I had talked to George (my Fortune 500 CEO client) about a building high performance board, which sounded like a good idea. Soon we got into a dialogue that involved: 1) figuring out what kind of board the company had today, 2) creating a vision of a high performance board, and 3) designing the steps to getting there.
I thought it might be very useful to understand what distinguishes a high performance board from other types of board and found a book that was pretty helpful in answering this question. It was called Great Companies Deserve Great Boards: A CEO’s Guide to the Boardroom by Beverly Behan. Ms. Behan characterized four kinds of boards: 1) Independent, 2) Entrenched, 3) Hostile, and 4) High Performance.
Independent Board. In the past, the Chairman/CEO ruled the board in an imperial way. Board members were the CEO’s friends, appointed in an honorific way, and ratified the CEO’s decisions. In a post Enron world, most boards have become much more independent. The new rule states that outside directors lead the nominating, audit, compensation and governance committees. Board members take their job seriously, try to contribute to the company, and tend to be very sensitive to criticism.
Entrenched Board. The entrenched board is the independent board to the extreme. Board members adopt all the Stock Market rules that separate the board from management so they can provide an independent voice. That’s the good news. The bad news is that board members start to think in terms of preserving “their job on the board” more than contributing to the company. Directors become highly complacent and don’t want to support any of the CEO’s initiatives that might rock the boat. Board members tend to suppress dialogue that could bring conflict into the comfortable board room working atmosphere they enjoy, yet also excludes useful perspectives.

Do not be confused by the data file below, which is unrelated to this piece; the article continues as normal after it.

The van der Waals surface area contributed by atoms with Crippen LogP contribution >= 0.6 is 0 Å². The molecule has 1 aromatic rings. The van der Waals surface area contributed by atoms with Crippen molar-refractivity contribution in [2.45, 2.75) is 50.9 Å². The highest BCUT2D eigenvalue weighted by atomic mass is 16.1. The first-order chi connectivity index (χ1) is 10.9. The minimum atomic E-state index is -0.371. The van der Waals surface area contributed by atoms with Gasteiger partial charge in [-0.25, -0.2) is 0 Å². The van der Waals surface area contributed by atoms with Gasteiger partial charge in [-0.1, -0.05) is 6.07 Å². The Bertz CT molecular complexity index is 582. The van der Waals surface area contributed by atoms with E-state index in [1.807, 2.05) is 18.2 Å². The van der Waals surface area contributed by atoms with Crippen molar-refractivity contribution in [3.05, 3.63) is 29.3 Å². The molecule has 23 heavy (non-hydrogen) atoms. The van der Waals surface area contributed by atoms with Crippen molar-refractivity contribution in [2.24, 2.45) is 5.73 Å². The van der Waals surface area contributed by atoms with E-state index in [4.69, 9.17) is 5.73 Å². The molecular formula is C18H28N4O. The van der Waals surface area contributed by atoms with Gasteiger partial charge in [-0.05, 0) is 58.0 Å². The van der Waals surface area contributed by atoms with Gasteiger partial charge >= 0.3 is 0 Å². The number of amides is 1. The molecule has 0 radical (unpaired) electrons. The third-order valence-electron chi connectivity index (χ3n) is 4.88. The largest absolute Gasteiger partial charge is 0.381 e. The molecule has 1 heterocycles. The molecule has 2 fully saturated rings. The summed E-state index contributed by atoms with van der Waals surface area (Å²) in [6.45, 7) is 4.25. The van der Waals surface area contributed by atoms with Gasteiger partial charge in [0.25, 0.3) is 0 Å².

Hostile Board. The hostile board is the one that most CEOs dread. It’s characterized by a real schism between the board and management. The CEO is very guarded with the board and shares minimal information. The board on the other hand is distrust of the CEO and management team. The questions board members ask are not coming from inquiry but inquisition. The CEO’s and management team’s proposals to grow the business or do deals are often shot down arbitrarily without any dialogue. This can be a pre-cursor to board members taking steps to fire the CEO.
High Performance Board. One acid test of a high performance board is demonstrated by when you ask the CEO and the executive team what difference the board makes for the company, they can answer right away—enthusiastically. People can usually give at least three example of where board members provided a powerful new perspective that helped management come up with a game changing strategy, or made people aware of previously unseen risks. Another acid test is when you ask board members how the team could work better, they have 2 to 3 ideas, which means they are in a learning mode vs. defensive bode. Boards improve by continuous improvement.